Thursday 17 September 2015

Education for social entrepreneurship

Social entrepreneurship is important because it blurs the line between for-profit and non-profit enterprises, simultaneously opening opportunities between the two where both profit and positive social impact are desired outcomes. At the heart of social entrepreneurship lies the notion of using business principles, strategies and actions to have a positive effect on the wider community and society as a whole.

While definitions of the term “social entrepreneur” differ, there’s little doubt that the sentiment behind it springs from broader social concerns that are informing today’s generation. Today’s students want make their own contributions to the burning issues of their generation: the environment, world poverty and healthcare. This is where the wellspring of social entrepreneurship lies.

Taking aim at these issues using the principles of social entrepreneurship helps to create new solutions, not least because social entrepreneurship reframes the issues in a broader context. Social entrepreneurship education helps to refocus the lens and produce individuals who have the type of social entrepreneurship skills that can drive change in business objectives and solve social problems.

Consequently many higher learning institutions have recognised the importance of social entrepreneurship by creating formal courses, often as sub-courses in degrees like MBAs.

Social entrepreneurs as young leaders

Young social entrepreneurs can play a leadership role by infusing traditional business objectives with a social mission. The educational institutions charged with producing these young leaders need to make provision for them to learn the skills they need to reframe issues and create sustainable solutions out in the corporate world. It’s as much an existential issue as it is a practical one. Social entrepreneurship helps to answer some of the bigger questions that students and potential leaders encounter at tertiary institutions: “What is the broader purpose to my studies?”, “Why do I want to learn what I’m studying?” and “What am I going to do with what I have learnt?”. Institutions can help with this, not only by offering formal courses in social entrepreneurship, but by the social entrepreneurial environment that they can create within themselves.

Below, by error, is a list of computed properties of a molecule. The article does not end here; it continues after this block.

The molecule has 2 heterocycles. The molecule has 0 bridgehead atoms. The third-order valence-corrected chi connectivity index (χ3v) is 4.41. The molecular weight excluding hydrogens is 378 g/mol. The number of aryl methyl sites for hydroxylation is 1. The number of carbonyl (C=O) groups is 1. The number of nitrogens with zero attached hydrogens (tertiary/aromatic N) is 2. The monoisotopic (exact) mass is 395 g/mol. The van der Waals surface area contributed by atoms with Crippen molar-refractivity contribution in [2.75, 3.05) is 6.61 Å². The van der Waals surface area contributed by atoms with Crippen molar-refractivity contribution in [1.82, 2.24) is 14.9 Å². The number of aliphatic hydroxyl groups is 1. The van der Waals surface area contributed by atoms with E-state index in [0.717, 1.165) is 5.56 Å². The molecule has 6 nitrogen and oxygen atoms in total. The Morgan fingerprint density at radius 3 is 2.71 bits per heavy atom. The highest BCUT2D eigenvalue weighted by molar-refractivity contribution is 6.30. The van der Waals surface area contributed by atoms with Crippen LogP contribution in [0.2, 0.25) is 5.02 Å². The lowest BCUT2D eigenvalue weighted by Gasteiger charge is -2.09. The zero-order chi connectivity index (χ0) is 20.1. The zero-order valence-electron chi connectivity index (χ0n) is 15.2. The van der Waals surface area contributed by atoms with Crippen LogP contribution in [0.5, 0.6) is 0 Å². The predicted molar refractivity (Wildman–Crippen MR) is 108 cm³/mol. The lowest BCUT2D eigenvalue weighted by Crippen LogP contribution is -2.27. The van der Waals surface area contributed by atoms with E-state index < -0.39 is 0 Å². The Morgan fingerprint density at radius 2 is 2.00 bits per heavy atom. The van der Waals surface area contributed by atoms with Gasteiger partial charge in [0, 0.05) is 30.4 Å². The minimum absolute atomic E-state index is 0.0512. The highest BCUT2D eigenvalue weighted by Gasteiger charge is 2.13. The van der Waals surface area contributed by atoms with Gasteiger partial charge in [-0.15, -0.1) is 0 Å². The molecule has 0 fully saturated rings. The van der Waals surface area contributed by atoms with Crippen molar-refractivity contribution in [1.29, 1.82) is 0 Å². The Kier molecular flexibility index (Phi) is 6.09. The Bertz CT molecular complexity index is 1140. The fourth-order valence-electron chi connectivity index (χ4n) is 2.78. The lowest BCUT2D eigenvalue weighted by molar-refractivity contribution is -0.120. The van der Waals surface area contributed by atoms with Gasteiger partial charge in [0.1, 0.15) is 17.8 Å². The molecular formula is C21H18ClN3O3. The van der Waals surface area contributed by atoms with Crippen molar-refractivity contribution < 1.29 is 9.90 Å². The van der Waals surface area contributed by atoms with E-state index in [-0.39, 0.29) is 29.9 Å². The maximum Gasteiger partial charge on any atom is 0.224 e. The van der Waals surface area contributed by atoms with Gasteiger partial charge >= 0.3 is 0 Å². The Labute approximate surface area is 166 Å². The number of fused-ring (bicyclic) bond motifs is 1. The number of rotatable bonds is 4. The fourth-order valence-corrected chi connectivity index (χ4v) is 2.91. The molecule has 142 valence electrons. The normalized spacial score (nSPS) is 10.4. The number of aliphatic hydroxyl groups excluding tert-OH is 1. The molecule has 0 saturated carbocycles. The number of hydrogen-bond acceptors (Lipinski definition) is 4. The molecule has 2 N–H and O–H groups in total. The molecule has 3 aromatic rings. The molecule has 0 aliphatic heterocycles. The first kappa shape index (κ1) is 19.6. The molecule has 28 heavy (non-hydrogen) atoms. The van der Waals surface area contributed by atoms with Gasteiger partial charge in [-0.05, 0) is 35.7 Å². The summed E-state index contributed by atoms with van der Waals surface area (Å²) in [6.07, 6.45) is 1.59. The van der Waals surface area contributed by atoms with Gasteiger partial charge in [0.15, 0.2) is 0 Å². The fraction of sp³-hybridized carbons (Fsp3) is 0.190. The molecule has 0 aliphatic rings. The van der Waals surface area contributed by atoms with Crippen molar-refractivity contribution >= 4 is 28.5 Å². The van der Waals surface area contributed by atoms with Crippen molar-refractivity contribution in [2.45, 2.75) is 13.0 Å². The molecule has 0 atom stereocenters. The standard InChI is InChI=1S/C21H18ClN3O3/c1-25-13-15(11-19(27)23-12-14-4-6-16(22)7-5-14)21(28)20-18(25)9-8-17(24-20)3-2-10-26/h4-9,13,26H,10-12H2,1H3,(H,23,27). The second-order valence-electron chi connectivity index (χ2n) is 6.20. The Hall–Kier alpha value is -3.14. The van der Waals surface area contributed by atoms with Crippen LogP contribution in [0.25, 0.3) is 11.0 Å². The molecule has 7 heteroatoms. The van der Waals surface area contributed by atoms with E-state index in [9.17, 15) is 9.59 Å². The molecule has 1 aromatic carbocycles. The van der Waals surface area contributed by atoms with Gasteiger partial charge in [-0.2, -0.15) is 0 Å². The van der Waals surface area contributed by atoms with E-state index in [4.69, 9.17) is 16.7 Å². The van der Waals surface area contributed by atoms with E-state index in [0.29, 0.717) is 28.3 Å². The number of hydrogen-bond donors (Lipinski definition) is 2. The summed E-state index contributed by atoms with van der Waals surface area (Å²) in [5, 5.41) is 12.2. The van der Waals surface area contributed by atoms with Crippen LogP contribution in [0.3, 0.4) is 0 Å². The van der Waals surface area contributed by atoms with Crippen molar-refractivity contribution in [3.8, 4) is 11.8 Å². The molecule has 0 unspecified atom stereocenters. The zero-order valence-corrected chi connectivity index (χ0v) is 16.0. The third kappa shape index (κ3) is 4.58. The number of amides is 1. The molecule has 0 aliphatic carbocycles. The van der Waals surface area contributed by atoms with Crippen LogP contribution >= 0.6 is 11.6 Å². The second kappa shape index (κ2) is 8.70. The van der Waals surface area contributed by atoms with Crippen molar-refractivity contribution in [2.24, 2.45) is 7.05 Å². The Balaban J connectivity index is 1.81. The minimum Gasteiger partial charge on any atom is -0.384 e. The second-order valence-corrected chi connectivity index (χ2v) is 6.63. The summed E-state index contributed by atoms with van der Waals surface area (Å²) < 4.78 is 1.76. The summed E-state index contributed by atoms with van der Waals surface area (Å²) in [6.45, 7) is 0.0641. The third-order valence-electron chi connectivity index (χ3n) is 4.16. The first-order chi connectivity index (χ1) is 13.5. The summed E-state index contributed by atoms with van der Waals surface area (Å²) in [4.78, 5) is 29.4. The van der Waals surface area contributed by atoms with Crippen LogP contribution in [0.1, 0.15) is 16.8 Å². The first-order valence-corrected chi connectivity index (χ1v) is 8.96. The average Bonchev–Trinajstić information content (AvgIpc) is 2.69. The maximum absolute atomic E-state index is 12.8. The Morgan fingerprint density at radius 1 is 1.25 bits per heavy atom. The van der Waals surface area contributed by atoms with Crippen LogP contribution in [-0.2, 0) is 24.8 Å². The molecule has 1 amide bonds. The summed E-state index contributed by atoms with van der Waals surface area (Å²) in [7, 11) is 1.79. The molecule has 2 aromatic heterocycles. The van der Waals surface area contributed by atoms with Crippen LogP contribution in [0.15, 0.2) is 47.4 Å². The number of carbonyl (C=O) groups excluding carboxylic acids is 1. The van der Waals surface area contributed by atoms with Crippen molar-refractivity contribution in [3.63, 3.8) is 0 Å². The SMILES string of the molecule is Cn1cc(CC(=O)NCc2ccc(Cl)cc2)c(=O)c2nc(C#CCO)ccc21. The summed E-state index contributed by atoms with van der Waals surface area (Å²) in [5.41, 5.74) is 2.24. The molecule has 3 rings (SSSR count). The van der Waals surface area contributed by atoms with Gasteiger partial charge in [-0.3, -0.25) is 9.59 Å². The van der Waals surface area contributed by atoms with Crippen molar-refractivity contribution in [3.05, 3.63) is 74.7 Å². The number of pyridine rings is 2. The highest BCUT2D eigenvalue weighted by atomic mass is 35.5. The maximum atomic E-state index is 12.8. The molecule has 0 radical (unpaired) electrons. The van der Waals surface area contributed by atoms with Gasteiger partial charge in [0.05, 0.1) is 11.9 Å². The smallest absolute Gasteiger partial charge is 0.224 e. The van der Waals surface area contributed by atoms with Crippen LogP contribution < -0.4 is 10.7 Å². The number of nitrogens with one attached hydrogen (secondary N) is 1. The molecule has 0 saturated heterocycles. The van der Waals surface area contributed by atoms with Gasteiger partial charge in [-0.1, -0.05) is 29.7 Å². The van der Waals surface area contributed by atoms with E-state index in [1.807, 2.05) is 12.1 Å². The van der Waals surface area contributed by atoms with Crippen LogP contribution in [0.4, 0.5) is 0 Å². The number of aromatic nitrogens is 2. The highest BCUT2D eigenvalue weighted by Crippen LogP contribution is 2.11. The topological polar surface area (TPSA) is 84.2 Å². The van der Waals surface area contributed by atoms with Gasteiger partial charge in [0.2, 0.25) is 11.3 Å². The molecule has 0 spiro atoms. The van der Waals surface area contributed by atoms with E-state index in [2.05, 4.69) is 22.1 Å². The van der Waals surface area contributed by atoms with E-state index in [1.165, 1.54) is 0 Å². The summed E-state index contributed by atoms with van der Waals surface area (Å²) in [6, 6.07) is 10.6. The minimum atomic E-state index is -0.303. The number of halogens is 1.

Teaching social entrepreneurship is thus a key part of solving broader social issues. Entrepreneurial leadership types are characterised by drive and determination, the willingness to fail and persevere, and the ability to apply knowledge productively. These are also the characteristics of good leaders. So one can see how creating good leadership as well as social entrepreneurship are mutually reinforcing endeavours.

Social entrepreneurship in developing countries

The developing world is often a rich source of social entrepreneurship, for the simple reason that, in countries where poverty and a lack of infrastructure pose enormous challenges, the focus becomes using innovation, flair and determination to solve very basic social problems. This is an environment in which social entrepreneurship thrives. Most of this social entrepreneurship is focused internally on the countries’ own markets, and on addressing daily social problems.

The knock-on effect is that companies and other organisations from the developed world are able to take up on these social entrepreneurship ideas themselves, and use them in other contexts where they will prove to be of value in addressing similar issues.

Education often follows on, with tertiary institutions taking the lead from these companies and organisations and starting to include new social entrepreneurship ideas in their curricula in one way or another. And it is through this social entrepreneurship education that a new generation of students is given to the skills and tools to make an impact once they have graduated.

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